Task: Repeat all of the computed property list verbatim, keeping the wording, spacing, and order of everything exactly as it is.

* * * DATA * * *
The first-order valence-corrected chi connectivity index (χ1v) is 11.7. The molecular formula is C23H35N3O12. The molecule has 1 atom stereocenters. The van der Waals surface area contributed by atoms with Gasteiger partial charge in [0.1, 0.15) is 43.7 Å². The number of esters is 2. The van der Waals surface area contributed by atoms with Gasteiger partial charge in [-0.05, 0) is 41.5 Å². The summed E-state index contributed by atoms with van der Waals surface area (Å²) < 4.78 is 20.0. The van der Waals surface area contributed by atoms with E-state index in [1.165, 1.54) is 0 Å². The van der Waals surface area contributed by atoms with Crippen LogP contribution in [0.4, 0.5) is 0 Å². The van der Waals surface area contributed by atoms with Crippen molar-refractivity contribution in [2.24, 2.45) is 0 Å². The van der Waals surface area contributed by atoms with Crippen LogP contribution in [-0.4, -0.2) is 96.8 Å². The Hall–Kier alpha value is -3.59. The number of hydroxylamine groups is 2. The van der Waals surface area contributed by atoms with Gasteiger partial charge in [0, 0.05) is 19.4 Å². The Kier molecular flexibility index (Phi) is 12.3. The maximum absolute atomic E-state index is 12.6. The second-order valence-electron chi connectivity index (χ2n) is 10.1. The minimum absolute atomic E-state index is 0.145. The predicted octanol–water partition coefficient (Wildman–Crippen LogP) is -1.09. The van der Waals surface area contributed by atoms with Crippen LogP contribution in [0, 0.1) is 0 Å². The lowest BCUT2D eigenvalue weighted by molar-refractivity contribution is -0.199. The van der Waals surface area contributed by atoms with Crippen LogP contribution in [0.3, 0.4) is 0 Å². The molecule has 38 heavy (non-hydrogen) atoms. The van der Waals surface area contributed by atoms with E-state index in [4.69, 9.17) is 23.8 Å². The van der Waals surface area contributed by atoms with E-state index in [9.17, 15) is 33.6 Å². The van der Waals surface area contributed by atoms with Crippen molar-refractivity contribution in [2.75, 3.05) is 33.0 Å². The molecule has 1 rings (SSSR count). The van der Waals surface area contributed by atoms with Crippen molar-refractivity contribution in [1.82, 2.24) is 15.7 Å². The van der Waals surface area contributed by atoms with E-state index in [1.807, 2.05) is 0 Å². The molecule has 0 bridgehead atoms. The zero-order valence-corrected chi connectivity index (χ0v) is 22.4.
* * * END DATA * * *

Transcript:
The first-order valence-corrected chi connectivity index (χ1v) is 11.7. The molecular formula is C23H35N3O12. The molecule has 1 atom stereocenters. The van der Waals surface area contributed by atoms with Gasteiger partial charge in [0.1, 0.15) is 43.7 Å². The number of esters is 2. The van der Waals surface area contributed by atoms with Gasteiger partial charge in [-0.05, 0) is 41.5 Å². The summed E-state index contributed by atoms with van der Waals surface area (Å²) < 4.78 is 20.0. The van der Waals surface area contributed by atoms with E-state index in [1.165, 1.54) is 0 Å². The van der Waals surface area contributed by atoms with Crippen LogP contribution in [0.4, 0.5) is 0 Å². The van der Waals surface area contributed by atoms with Crippen molar-refractivity contribution in [2.24, 2.45) is 0 Å². The van der Waals surface area contributed by atoms with Crippen LogP contribution in [-0.4, -0.2) is 96.8 Å². The Hall–Kier alpha value is -3.59. The number of hydroxylamine groups is 2. The van der Waals surface area contributed by atoms with Gasteiger partial charge in [0, 0.05) is 19.4 Å². The Kier molecular flexibility index (Phi) is 12.3. The maximum absolute atomic E-state index is 12.6. The second-order valence-electron chi connectivity index (χ2n) is 10.1. The minimum absolute atomic E-state index is 0.145. The predicted octanol–water partition coefficient (Wildman–Crippen LogP) is -1.09. The van der Waals surface area contributed by atoms with Crippen LogP contribution in [0, 0.1) is 0 Å². The lowest BCUT2D eigenvalue weighted by molar-refractivity contribution is -0.199. The van der Waals surface area contributed by atoms with Crippen LogP contribution in [0.3, 0.4) is 0 Å². The molecule has 38 heavy (non-hydrogen) atoms. The van der Waals surface area contributed by atoms with E-state index in [4.69, 9.17) is 23.8 Å². The van der Waals surface area contributed by atoms with E-state index in [9.17, 15) is 33.6 Å². The van der Waals surface area contributed by atoms with Crippen molar-refractivity contribution in [2.75, 3.05) is 33.0 Å². The molecule has 1 rings (SSSR count). The van der Waals surface area contributed by atoms with Crippen molar-refractivity contribution in [1.82, 2.24) is 15.7 Å². The van der Waals surface area contributed by atoms with E-state index in [1.807, 2.05) is 0 Å². The molecule has 0 bridgehead atoms. The zero-order valence-corrected chi connectivity index (χ0v) is 22.4.